Like it would take me so long, right. That nothing else could get done. And when I outsourced that was like, oh my goodness. Now I can stick to what I’m really good at, which is talking to people like interviewing people, doing, you know, finding amazing guests. And like that it just accelerated my trajectory trajectory.
Um, like, uh, I probably wouldn’t be where I am had I not done that. So I’d take, I actually took that step and the thing that held me back, like before it was ready and the thing that held me back was, oh, can I afford it? Can I afford it? Well, now I look back on it and I’m like, that’s the best money I ever spent.
Right because it doesn’t actually, and in my head as well, you know, the expense of that was something huge. And I found somebody who works at an hourly basis. She has other clients. And so sometimes like it’s only a couple hours that she, that I pay her. Literally, you know, like double that amount of time off my own schedule so I can focus on what I’m good at.
Tim Melanson: Yeah. Well, and, and I think what you’re saying there is it’s subcontractor. It’s not somebody that you hired full time, right?
Jennifer Arthurton: Oh, no, no, absolutely. Right. So it’s still, I’m still the only full-time employee of my business, but I have, um, other people who support the business. So my VA, my podcast editor, um, I also have somebody who writes for me as well, too.
Um, Although I love writing, but sometimes I just need somebody else’s perspective. Um, but yeah, just being that we’ll surround those people who are just really good at what they do, just like, it gives you a perspective too, because it can be a very lonely journey and it’s so easy to get bogged down in your own stuff and lose perspective of what you’re doing.
So having somebody look at it from the outside is actually re like where they can say to me. Yeah. I didn’t quite get that. And I’m like, okay, perfect. Thank you. Right. Cause to me it made perfect.
Tim Melanson: Yeah. And I like what you’re saying. Cause I mean, if you’re, if you are focused just on the money, on, you know, trying to pay the least amount, well then you’re probably not going to get what you want.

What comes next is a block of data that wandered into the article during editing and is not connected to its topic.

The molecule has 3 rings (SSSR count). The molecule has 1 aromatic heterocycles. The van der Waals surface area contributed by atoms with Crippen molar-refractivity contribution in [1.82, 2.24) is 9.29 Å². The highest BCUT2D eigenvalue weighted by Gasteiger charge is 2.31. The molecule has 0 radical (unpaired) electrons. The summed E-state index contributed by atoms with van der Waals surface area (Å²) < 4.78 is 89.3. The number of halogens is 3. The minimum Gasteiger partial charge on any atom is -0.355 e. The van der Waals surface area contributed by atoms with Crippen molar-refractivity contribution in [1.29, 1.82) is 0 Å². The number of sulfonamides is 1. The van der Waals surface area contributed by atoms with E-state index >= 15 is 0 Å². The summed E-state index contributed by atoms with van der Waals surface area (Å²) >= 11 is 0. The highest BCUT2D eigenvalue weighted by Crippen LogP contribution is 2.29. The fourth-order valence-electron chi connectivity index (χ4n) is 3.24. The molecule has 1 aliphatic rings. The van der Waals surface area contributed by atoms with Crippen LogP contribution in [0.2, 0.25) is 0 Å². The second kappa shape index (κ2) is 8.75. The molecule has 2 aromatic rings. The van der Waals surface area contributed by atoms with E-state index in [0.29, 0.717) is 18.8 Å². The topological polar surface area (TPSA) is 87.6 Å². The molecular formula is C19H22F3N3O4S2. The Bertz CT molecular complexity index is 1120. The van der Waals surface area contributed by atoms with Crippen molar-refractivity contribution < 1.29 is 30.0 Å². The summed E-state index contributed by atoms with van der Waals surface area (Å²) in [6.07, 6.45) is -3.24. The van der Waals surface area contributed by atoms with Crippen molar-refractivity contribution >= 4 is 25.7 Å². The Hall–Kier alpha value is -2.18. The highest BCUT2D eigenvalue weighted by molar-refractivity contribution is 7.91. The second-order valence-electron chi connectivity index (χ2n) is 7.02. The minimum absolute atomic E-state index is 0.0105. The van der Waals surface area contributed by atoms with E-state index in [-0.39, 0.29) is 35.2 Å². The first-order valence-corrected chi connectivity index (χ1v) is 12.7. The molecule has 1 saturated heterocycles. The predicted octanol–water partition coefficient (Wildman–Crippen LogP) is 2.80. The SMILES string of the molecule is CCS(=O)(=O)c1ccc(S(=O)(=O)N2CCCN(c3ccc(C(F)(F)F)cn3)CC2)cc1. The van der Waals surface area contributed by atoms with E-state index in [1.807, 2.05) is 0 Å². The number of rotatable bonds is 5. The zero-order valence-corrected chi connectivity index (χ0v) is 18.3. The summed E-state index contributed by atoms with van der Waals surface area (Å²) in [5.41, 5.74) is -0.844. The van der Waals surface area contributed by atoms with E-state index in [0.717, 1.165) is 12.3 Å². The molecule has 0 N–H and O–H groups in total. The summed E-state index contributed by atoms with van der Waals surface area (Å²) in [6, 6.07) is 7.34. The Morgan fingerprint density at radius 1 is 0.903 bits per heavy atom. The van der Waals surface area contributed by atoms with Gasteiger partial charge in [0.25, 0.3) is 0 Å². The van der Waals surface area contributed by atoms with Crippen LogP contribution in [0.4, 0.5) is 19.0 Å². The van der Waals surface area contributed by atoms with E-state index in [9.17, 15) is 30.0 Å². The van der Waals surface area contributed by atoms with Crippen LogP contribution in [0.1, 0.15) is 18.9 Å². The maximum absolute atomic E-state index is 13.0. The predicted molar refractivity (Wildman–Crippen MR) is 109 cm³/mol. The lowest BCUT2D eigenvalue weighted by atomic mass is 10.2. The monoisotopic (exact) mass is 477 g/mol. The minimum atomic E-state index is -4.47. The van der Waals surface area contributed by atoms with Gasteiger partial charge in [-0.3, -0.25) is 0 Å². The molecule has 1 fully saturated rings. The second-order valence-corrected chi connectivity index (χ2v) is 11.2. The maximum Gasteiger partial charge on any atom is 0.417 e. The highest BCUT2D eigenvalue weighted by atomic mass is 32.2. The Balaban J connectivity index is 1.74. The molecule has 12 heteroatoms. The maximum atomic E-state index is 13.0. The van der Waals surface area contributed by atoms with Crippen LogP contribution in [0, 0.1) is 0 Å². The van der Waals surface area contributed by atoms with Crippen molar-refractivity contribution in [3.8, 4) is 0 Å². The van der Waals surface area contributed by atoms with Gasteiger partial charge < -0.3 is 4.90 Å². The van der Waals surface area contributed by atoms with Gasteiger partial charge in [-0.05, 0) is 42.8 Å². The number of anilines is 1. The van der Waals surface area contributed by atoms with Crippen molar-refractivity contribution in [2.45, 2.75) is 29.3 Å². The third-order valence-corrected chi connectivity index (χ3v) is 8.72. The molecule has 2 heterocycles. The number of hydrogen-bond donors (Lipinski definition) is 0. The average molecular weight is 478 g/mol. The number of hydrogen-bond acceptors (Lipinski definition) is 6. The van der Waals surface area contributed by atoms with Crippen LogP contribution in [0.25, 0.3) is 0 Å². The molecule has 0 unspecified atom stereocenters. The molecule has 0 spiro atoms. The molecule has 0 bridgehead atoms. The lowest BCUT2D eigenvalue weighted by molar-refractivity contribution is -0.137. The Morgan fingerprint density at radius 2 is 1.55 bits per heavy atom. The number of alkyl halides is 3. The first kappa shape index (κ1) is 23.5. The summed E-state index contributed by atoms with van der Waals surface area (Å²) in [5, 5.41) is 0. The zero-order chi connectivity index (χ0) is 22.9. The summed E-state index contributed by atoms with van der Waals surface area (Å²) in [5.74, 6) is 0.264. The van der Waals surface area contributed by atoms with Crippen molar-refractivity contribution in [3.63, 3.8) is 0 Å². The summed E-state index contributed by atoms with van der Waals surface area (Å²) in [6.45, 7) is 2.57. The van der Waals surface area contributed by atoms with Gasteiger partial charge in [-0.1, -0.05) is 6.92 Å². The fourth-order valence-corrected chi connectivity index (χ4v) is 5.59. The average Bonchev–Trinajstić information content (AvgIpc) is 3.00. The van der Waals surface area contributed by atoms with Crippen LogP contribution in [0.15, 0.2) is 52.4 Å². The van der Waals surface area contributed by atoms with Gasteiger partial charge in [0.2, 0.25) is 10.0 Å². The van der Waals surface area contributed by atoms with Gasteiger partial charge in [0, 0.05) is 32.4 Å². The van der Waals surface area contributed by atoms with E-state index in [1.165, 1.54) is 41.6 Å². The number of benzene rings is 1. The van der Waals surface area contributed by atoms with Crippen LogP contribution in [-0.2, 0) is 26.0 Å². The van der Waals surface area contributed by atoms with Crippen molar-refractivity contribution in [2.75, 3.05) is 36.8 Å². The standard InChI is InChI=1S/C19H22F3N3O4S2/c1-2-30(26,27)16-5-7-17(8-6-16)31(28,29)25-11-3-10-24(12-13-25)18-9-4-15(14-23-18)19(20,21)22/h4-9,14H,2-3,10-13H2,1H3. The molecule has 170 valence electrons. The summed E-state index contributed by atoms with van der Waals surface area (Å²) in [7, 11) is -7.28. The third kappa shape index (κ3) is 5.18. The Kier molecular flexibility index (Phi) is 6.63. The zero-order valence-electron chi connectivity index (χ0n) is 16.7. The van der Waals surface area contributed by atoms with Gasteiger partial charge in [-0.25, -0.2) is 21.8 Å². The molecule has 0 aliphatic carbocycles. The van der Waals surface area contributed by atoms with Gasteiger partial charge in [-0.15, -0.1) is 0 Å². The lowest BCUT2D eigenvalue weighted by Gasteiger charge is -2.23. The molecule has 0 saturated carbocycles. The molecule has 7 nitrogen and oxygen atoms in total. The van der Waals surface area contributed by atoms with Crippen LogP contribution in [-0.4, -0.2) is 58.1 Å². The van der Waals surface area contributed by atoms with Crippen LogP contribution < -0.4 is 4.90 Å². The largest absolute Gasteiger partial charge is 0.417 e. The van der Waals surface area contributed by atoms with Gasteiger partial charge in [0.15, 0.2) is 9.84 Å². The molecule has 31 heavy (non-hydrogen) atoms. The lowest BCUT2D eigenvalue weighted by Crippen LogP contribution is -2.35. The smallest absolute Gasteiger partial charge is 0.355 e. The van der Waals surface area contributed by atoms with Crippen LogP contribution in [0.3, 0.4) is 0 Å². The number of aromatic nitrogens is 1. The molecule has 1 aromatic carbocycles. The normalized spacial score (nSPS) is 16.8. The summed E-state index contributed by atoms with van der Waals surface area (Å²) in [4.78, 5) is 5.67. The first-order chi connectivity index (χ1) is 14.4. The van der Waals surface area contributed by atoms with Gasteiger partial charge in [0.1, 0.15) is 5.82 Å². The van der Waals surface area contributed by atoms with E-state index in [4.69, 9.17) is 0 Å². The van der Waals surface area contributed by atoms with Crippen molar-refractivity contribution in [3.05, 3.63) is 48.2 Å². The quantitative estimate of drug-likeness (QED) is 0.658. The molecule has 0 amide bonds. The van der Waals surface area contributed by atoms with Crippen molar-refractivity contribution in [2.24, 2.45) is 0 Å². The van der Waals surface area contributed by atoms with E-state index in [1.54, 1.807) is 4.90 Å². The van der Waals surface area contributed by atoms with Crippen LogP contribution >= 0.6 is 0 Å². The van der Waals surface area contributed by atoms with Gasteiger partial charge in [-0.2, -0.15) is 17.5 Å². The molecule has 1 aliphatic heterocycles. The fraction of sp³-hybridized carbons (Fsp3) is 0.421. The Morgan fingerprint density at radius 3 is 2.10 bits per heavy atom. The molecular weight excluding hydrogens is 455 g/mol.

Right. Cause, uh, you know, especially in your case, you’re like, well, no, I only need a couple hours a week or whatever it is then why don’t I get somebody who’s really good during those couple hours? And then I make sure that, that I can focus on something else and not have to babysit them.
Jennifer Arthurton: Well, and the other part of, you know, the cost of not hiring somebody.
So there’s the actual cost, but the cost of not doing it is the two things that I wanted out of my business, which was freedom and passion. Right. And it was taking me away from the things that I’m passionate about. It was also taking away from the freedom that I wanted to be able to do the things that I wanted.
Right. And so the flip side of that, so the amount, that’s what I’m saying, it was the best money I’ve ever spent because the payoff for that money, isn’t just the person doing the thing. It’s all of the side benefits that I get from that about being able to, like I said, focus on what you know, on what makes me happy in what, where my passion lies.
Tim Melanson: Yeah. Well, and when you think about it, I mean, your energy goes down when you’re doing something that you don’t like doing. So in a big way. So, I mean, if you’re spending time in your business, doing things that are bringing you down, then how can you bring your best self to the things that you really need to be doing?
Jennifer Arthurton: Yeah, exactly. And sometimes, you know, even at the very beginning, before I hired a VA, sometimes I would send something out, you know, I would write something or I, you know, I’m thinking about a podcast episode and I would have to send it to a couple of friends and say, okay, feed this back. Right. Like, so you get creative about ways that you can, you know, get the support that you need.
Um, you know, and sometimes that worked and sometimes it did, and it’s a lot more streamlined now with, you know, having a VA, but, um, yeah, you just have to find ways to be able to stay. In what lifts you up because it’s one is an energy drain and the other one is like an energy, you know, um, increasing boost.
Right? Exactly. And that energy boost allows you to get so much more done. Yeah,
Tim Melanson: exactly. Yeah. I mean, and I think anybody can kind of see that, right. When you’re excited, time flies, you get so much stuff done. You’re you bring your, your excitement to the phone calls that you’re having. When you’re talking to people about your business, you know, if you just got off of, you know, a string of things you didn’t like.
You know, it’s going to take us some time to get that energy back, right? Yeah,
Jennifer Arthurton: yeah, exactly.
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Tim Melanson: right on. So now what about, what about, uh, mentors, uh, coaches masterminds?
Do you participate in any of that stuff yourself?
Jennifer Arthurton: 100000%. Um, so when I was at the beginning stages of reinventing my life, one thing that was very, very clear to me was like, if I want my life to be different, I have to show up differently in it. And I was like, I need somebody. Who’s going to call me on my crap, who is getting.